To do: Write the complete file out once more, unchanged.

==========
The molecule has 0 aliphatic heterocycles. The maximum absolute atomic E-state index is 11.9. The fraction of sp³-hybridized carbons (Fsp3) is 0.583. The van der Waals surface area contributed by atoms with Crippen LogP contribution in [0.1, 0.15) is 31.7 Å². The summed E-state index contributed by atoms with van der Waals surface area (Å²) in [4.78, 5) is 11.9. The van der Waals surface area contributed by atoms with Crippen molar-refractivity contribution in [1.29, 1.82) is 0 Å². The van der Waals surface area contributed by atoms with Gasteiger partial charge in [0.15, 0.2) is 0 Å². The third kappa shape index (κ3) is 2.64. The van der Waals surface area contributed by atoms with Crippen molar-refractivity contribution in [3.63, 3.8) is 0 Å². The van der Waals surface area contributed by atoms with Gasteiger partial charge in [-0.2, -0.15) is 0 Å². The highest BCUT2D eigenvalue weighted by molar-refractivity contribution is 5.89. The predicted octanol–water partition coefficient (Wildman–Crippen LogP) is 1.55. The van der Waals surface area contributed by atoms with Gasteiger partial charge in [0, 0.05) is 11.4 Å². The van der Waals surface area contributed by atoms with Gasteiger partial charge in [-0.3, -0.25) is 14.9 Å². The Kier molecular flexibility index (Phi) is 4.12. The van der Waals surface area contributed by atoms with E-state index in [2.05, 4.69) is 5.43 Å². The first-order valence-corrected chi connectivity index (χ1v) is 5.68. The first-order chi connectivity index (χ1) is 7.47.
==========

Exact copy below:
The molecule has 0 aliphatic heterocycles. The maximum absolute atomic E-state index is 11.9. The fraction of sp³-hybridized carbons (Fsp3) is 0.583. The van der Waals surface area contributed by atoms with Crippen LogP contribution in [0.1, 0.15) is 31.7 Å². The summed E-state index contributed by atoms with van der Waals surface area (Å²) in [4.78, 5) is 11.9. The van der Waals surface area contributed by atoms with Crippen molar-refractivity contribution in [1.29, 1.82) is 0 Å². The van der Waals surface area contributed by atoms with Gasteiger partial charge in [0.15, 0.2) is 0 Å². The third kappa shape index (κ3) is 2.64. The van der Waals surface area contributed by atoms with Crippen molar-refractivity contribution in [3.63, 3.8) is 0 Å². The van der Waals surface area contributed by atoms with Gasteiger partial charge in [-0.2, -0.15) is 0 Å². The highest BCUT2D eigenvalue weighted by molar-refractivity contribution is 5.89. The predicted octanol–water partition coefficient (Wildman–Crippen LogP) is 1.55. The van der Waals surface area contributed by atoms with Gasteiger partial charge in [0, 0.05) is 11.4 Å². The van der Waals surface area contributed by atoms with Gasteiger partial charge in [-0.3, -0.25) is 14.9 Å². The Kier molecular flexibility index (Phi) is 4.12. The van der Waals surface area contributed by atoms with E-state index in [2.05, 4.69) is 5.43 Å². The first-order valence-corrected chi connectivity index (χ1v) is 5.68. The first-order chi connectivity index (χ1) is 7.47.